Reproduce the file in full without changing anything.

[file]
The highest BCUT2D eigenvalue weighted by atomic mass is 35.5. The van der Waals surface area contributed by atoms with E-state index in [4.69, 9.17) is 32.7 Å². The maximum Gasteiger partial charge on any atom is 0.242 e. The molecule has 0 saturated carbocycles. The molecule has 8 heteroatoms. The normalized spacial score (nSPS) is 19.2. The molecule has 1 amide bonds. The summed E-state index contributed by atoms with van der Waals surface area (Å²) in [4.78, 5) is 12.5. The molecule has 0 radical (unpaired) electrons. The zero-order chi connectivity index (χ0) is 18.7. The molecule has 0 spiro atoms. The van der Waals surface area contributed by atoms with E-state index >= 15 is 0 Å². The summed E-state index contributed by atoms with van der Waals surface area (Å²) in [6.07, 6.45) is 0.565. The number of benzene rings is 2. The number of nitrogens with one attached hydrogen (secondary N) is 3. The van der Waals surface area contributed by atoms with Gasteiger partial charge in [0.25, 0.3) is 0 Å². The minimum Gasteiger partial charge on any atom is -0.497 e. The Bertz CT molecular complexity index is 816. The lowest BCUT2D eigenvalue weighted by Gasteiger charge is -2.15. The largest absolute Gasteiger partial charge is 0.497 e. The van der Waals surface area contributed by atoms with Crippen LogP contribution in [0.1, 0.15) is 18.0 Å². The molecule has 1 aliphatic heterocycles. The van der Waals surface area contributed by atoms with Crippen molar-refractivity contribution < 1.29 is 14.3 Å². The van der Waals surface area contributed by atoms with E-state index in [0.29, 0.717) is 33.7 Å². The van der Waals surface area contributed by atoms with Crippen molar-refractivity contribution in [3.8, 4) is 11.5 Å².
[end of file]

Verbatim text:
The highest BCUT2D eigenvalue weighted by atomic mass is 35.5. The van der Waals surface area contributed by atoms with E-state index in [4.69, 9.17) is 32.7 Å². The maximum Gasteiger partial charge on any atom is 0.242 e. The molecule has 0 saturated carbocycles. The molecule has 8 heteroatoms. The normalized spacial score (nSPS) is 19.2. The molecule has 1 amide bonds. The summed E-state index contributed by atoms with van der Waals surface area (Å²) in [4.78, 5) is 12.5. The molecule has 0 radical (unpaired) electrons. The zero-order chi connectivity index (χ0) is 18.7. The molecule has 0 spiro atoms. The van der Waals surface area contributed by atoms with E-state index >= 15 is 0 Å². The summed E-state index contributed by atoms with van der Waals surface area (Å²) in [6.07, 6.45) is 0.565. The number of benzene rings is 2. The number of nitrogens with one attached hydrogen (secondary N) is 3. The van der Waals surface area contributed by atoms with Gasteiger partial charge in [0.25, 0.3) is 0 Å². The minimum Gasteiger partial charge on any atom is -0.497 e. The Bertz CT molecular complexity index is 816. The lowest BCUT2D eigenvalue weighted by Gasteiger charge is -2.15. The largest absolute Gasteiger partial charge is 0.497 e. The van der Waals surface area contributed by atoms with Crippen LogP contribution in [0.1, 0.15) is 18.0 Å². The molecule has 1 aliphatic heterocycles. The van der Waals surface area contributed by atoms with Crippen molar-refractivity contribution < 1.29 is 14.3 Å². The van der Waals surface area contributed by atoms with E-state index in [0.29, 0.717) is 33.7 Å². The van der Waals surface area contributed by atoms with Crippen molar-refractivity contribution in [3.8, 4) is 11.5 Å².